Fiction Reviews


Judge Anderson - Shamballa

(2008) Alan Grant & Arthur Ranson, Rebellion, 15.99, pbk, pp??, ISBN 978-1-905-43767-2

Judge Anderson - Shamballa is set in the same future as Judge Dredd from the Brit comic 2000AD which, of course, is 'the Galaxy's greatest comic'... In the 22nd century much of humanity is crowded together in Mega Cities away from the radioactive wastelands following a nuclear holocaust. Policing these cities are the Judges who have the power of police, judge and jury in one.

Judge Anderson is a telepathic Judge in the Justice Department's 'Psi Corps'. It is not exactly clear how psi powers arose as the 'Dredd' future has both genetic modification of humans and mutants from the nuclear fallout. However it is clear that there are malevolent paranormal forces that are decidedly unlawful, hence the need for the Psi Corps.

Judge Anderson first appeared in 2000AD early in 1980 from a script by John Howard (an alias for Judge Dredd co-creator John Wagner). In this story Mega City 1 and Judge Dredd confronted Judge Death and the 'Dark Judges' who came from a twisted parallel Earth. She was a dashing blonde babe in tight Judge's leather, but no bimbo as she had not just telepathic powers but the complementary cerebral smarts. She went on to have a number of adventures in the 1980s and proved such a popular character that she soon had her own strip. Many of the Anderson stories since then were scripted by Alan Grant (who himself was for a while 2000AD editor).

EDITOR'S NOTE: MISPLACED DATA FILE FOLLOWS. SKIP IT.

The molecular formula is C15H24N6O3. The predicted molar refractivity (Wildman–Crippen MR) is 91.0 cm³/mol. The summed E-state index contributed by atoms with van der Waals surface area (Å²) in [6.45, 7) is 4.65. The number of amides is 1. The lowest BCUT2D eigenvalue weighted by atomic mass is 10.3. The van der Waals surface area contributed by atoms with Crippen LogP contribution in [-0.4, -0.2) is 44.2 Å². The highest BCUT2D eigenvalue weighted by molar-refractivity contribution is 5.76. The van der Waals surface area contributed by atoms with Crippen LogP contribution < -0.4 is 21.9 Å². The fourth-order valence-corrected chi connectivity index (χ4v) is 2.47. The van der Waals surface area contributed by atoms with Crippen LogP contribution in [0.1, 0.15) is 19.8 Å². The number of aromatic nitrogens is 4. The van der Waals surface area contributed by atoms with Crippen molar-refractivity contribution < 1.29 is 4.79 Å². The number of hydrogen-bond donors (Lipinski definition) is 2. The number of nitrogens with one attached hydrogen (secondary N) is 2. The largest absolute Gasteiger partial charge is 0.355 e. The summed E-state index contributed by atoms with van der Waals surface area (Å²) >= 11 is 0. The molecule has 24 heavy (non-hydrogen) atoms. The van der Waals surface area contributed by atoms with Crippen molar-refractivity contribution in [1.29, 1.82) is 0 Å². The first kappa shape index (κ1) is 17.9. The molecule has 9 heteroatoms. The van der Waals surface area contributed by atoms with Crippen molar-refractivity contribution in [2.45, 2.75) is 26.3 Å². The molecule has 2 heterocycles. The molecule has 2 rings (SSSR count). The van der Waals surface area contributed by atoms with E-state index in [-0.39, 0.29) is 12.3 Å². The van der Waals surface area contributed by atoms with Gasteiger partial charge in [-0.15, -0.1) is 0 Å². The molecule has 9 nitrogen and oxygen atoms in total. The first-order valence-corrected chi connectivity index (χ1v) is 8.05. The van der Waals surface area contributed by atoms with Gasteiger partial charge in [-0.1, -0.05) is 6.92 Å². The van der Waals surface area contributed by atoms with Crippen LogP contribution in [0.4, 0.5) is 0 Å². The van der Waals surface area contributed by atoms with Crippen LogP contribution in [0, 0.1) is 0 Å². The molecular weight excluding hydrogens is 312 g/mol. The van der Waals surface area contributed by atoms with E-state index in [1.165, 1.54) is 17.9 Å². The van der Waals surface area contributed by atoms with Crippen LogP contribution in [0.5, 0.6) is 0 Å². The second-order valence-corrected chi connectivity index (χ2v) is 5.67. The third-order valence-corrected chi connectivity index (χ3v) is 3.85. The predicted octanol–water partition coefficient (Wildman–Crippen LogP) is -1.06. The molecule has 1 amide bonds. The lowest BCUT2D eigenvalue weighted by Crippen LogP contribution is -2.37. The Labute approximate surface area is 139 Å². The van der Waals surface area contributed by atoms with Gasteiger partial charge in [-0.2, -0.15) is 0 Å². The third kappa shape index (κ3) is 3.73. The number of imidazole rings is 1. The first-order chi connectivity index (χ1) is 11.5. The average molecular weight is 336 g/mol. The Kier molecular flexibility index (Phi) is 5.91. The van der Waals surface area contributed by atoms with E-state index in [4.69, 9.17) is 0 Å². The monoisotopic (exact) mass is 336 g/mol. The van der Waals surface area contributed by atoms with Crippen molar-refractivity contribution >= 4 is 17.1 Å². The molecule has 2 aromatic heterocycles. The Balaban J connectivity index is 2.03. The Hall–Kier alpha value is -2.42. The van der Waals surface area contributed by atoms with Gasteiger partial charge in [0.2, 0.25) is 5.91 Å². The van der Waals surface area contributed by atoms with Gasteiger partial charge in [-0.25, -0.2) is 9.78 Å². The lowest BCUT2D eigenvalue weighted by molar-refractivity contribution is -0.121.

This 2008 Shamballa collection brings together a number of these Alan Grant stories from 1990 - 1996 plus one story from 2001. In this phase of Anderson's evolution her long blonde hair had been cropped to a bob cut and her gloss lipstick is gone. (This last was never convincing for Judges though it is well known that psi Judges are given certain leeway to allow a temperament that facilitates their psi powers). The title story 'Shamballa' concerns the investigation into a sprinkling of paranormal events that have taken place across the globe. There seems to be an epicentre of sorts in Tibet, and so it is that Judge Anderson joins forces with an East Meg (Sov Blok Russian) counterpart to investigate.

There are a number of other small stories within this collection to provide added value. However one of these, 'The Jesus Syndrome', together with the collection's one other big story, 'Satan', have previously appeared in the twin-story graphic volume Satan from publishers Hamlyn in 1996. In 'Satan' an encounter with the near Earth asteroid Icarus ultimately reveals that it harbours an alien with vaguely god-like powers. At this point one has to feel a little sorry for the citizens of Mega City 1 as they have twice survived nuclear attack (or three times if you count the original Armageddon), dealt with the Dark Judges and the Sisters of Death turning the city into a Necropolis, and survived a zombie invasion let alone all the mundane activities of 22nd century organised crime. The last thing they need is a super-being threatening their collective lives.

Aside from Alan Grant, the other common feature to the stories in this collection is the artwork of wonderful inks, watercolour and airbrush from Arthur Ranson - at least I think these are the media he uses (I am not an art expert).

All this is solid stuff and Judge Anderson - Shamballa is a worthy anthology to add to the graphic collections produced from the 2000AD cannon. As such consider this a firm recommendation.